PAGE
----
Within these walls, researchers are detecting and diagnosing rare diseases using data. They have trained machine learning algorithms to be able to spot complex patterns in the health records.
This allows them to assess the risk of any particular individual having a potentially life threatening condition by passing their health records through the trained algorithms.
It’s hoped that this will result in a cheap and efficient way of screening for rare diseases, including certain forms of cancer, post-stroke complications and even to detect undiagnosed injuries in professional football players.
They’re also able to use these algorithms to predict which patients are at risk of relapse or complications after a hospital visit. Applied before the patients have been discharged, medical staff can arrange for additional care and support for those that are most at risk.
New sources of data, such as electronic health records and patient treatment profiles, combined with advanced techniques like machine learning are heralding a new data-driven age in medicine.
Over the next decade, these trends will revolutionise medicine.They’ll address some of the most fundamental issues in healthcare today, such as shortages in primary care staff and the treatment of complex chronic disorders that are becoming increasingly common.
Data-driven medicine will also feature much more tailoring and personalisation of treatments to individuals.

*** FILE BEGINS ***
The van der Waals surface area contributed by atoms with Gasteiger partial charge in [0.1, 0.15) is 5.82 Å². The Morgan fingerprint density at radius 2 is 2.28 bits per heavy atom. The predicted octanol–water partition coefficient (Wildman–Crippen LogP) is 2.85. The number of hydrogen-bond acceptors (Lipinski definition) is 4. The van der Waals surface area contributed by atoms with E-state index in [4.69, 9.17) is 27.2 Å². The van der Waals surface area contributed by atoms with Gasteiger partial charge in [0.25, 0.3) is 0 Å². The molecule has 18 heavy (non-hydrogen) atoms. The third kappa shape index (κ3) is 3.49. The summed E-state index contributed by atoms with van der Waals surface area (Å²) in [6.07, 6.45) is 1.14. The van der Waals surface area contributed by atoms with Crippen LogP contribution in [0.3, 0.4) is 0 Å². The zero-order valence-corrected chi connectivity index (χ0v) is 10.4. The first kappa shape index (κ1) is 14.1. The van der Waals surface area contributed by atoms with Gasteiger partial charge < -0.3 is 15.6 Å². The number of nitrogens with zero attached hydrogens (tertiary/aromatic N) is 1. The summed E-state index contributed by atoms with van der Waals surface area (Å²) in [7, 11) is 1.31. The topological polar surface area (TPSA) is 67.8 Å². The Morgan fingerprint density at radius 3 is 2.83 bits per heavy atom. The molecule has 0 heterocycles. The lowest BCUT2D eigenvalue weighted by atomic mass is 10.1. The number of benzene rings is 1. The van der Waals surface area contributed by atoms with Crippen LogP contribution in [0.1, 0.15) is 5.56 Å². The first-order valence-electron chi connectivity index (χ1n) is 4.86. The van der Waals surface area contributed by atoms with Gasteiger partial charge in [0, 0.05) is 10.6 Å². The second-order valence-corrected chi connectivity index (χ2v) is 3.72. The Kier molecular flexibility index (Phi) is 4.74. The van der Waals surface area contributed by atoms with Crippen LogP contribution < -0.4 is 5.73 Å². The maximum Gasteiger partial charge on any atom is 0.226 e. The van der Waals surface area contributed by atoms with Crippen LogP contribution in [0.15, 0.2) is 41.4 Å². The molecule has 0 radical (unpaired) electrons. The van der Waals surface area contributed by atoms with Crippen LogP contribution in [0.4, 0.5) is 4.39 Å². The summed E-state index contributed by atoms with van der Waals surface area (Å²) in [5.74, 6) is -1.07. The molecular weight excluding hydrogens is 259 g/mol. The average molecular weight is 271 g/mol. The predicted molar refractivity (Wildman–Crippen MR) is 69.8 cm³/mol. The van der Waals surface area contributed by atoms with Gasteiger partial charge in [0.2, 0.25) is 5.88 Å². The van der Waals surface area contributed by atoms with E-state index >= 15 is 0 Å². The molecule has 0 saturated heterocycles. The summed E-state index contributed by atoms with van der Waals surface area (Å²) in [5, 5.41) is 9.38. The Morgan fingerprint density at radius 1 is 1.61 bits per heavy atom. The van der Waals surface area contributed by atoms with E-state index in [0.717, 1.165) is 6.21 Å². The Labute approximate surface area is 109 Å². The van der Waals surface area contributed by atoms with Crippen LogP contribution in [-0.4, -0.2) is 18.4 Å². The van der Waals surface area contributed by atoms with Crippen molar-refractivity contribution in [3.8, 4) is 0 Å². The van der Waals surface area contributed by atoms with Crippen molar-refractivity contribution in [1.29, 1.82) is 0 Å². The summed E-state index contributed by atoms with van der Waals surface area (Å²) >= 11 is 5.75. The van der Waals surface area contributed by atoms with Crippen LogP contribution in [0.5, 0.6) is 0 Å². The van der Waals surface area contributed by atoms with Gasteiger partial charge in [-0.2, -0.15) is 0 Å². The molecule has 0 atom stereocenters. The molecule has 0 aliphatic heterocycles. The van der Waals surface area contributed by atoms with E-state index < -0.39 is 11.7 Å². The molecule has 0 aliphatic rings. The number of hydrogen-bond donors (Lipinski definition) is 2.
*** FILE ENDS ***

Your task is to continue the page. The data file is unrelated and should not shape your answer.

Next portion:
The implications for protection
Healthcare analytics are addressing the same questions as those we’re interested in from a medical underwriting point of view. Both are about assessing the risks of future medical events occurring.
Life insurance can use these same techniques to underwrite individuals. And just as healthcare analytics is personalising medical solutions, underwriting analytics based on machine learning will allow the personalisation of the underwriting journey. In the very near future it will be possible to tailor underwriting requirements, including questions, to individuals based on applying machine learning to their health data.
The effects of all this on the protection industry are likely to be profound. The tailoring of underwriting to individual customers is likely to result in dynamic application forms and journeys, giving a much-improved customer experience.
New channels will appear and new customers will be encouraged to buy protection by innovative propositions led by this data-driven underwriting. It will also allow providers to offer cover to individuals with conditions that mean they would otherwise struggle to find cover.
Data and analytics are set to transform many other activities in the protection industry, including pricing, customer insight, fraud detection, product design and marketing.
This is an exciting time to be working in analytics in protection. The underlying technology has reached a state of maturity that allows relatively easy adoption. Richer and more comprehensive sources of data are also now available.
Our expectation is that most providers in our industry will be making significant investments in this area over the next few years.